Reform, or can I have another cookie, please?
But I digress. Reform is not necessarily a bad thing, unless the reformers allow the idea of reform to carry them away. The problem with reformers, however, is that the idea of reform does carry them away and usually not far enough away so that the rest of us do not have to live with them. Reformers can’t help themselves. The desire to do good coupled with the power to do good is a heady brew, a very heady brew, and sometimes it goes to a reformer’s head, especially if they’re not used to it and most of them aren’t. Drunkenness besets our great nation as a veritable plague? Well, ban alcohol, the reformers cried, and that will end that problem. So, they did…and it didn’t, not by a long shot.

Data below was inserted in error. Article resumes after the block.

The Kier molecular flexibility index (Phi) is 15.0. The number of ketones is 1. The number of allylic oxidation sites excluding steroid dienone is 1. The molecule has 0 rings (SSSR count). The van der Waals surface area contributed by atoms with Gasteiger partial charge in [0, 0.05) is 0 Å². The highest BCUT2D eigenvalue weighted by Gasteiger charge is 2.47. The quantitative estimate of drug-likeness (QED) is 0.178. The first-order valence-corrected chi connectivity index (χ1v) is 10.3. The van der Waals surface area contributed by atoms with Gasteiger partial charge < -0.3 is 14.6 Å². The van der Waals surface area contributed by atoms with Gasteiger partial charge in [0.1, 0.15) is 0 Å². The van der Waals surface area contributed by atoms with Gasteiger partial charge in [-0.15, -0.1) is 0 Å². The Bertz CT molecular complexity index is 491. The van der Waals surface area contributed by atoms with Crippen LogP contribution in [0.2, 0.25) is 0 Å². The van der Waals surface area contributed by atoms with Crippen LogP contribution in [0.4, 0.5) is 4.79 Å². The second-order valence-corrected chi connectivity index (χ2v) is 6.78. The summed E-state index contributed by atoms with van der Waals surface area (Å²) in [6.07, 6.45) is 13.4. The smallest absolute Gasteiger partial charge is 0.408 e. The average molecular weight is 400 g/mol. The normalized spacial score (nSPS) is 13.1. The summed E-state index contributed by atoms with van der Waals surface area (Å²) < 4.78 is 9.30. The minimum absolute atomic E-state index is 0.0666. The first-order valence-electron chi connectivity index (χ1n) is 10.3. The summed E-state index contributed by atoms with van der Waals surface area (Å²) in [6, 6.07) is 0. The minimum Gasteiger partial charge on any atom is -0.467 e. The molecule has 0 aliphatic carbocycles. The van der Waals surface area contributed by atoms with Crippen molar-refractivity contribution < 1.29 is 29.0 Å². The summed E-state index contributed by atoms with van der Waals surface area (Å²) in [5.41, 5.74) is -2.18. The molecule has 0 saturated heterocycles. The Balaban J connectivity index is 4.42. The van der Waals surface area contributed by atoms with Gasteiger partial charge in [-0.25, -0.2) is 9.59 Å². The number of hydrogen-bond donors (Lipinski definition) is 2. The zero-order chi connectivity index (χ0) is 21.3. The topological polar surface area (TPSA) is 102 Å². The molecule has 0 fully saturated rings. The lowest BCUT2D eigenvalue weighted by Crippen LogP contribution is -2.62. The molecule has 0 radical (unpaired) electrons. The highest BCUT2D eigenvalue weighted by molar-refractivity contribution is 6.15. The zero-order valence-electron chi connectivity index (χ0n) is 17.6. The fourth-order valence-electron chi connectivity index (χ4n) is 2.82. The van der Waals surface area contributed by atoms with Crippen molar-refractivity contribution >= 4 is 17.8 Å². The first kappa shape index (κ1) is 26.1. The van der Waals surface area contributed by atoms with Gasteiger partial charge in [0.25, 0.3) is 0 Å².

I bring this all of this up because the reforming urge has reached us here in our happy little burg, where the solons who govern the town took time from their usual peculations this past week to consider whether they ought to ban bake sales within the city limits. There are fashions in reform, just as there are fashions in women’s clothing, or so people keep telling me—the finer points of women’s fashion elude me to the point where the only dresses I can identify with any degree of confidence are miniskirts and wedding gowns—and the fashion in reform this year is fat. Yes, America, the land of the free and the home of the brave is rapidly becoming America, the land of the lardass and the home of the humongous. Here in this brave new world that has such people in it, reformers at every level of government are taking it upon themselves to nag, to cajole, and finally to compel the rest of their fellow countrymen to eat our vegetables whether we want to or not, or there will be consequences more dire for us than simply being sent to our rooms without our suppers. Just as an aside here, I want to say that while I do not wish to disparage those people who like asparagus—there is no accounting for tastes, after all—or those who grow asparagus for a living—if what you do is legal, then how you make your money is your own business, I think—I will eat asparagus only when some jackbooted secret food policeman rams the nauseating stuff down my cold dead throat and nor before. That’s just my opinion, you understand.